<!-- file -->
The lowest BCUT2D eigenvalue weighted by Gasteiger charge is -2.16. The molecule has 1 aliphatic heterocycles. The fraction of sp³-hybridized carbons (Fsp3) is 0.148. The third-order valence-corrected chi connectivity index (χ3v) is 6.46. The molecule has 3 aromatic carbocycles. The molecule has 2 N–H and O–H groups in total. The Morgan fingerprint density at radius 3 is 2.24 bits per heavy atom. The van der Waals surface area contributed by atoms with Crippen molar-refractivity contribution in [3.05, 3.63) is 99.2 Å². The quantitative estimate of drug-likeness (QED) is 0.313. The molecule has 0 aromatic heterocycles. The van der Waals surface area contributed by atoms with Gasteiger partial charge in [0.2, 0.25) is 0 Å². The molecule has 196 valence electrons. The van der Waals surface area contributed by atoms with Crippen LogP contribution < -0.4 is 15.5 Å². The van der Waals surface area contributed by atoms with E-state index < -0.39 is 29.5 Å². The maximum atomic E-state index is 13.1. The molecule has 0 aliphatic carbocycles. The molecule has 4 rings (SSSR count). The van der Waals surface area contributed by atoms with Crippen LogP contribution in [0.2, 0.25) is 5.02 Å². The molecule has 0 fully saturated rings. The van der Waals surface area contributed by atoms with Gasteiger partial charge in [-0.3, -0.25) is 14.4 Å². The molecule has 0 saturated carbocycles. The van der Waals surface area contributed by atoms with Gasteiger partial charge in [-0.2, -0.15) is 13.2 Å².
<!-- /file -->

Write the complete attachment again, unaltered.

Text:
The lowest BCUT2D eigenvalue weighted by Gasteiger charge is -2.16. The molecule has 1 aliphatic heterocycles. The fraction of sp³-hybridized carbons (Fsp3) is 0.148. The third-order valence-corrected chi connectivity index (χ3v) is 6.46. The molecule has 3 aromatic carbocycles. The molecule has 2 N–H and O–H groups in total. The Morgan fingerprint density at radius 3 is 2.24 bits per heavy atom. The van der Waals surface area contributed by atoms with Crippen molar-refractivity contribution in [3.05, 3.63) is 99.2 Å². The quantitative estimate of drug-likeness (QED) is 0.313. The molecule has 0 aromatic heterocycles. The van der Waals surface area contributed by atoms with Gasteiger partial charge in [0.2, 0.25) is 0 Å². The molecule has 196 valence electrons. The van der Waals surface area contributed by atoms with Crippen LogP contribution < -0.4 is 15.5 Å². The van der Waals surface area contributed by atoms with E-state index < -0.39 is 29.5 Å². The maximum atomic E-state index is 13.1. The molecule has 0 aliphatic carbocycles. The molecule has 4 rings (SSSR count). The van der Waals surface area contributed by atoms with Crippen LogP contribution in [0.2, 0.25) is 5.02 Å². The molecule has 0 fully saturated rings. The van der Waals surface area contributed by atoms with Gasteiger partial charge in [-0.3, -0.25) is 14.4 Å². The molecule has 0 saturated carbocycles. The van der Waals surface area contributed by atoms with Gasteiger partial charge in [-0.2, -0.15) is 13.2 Å².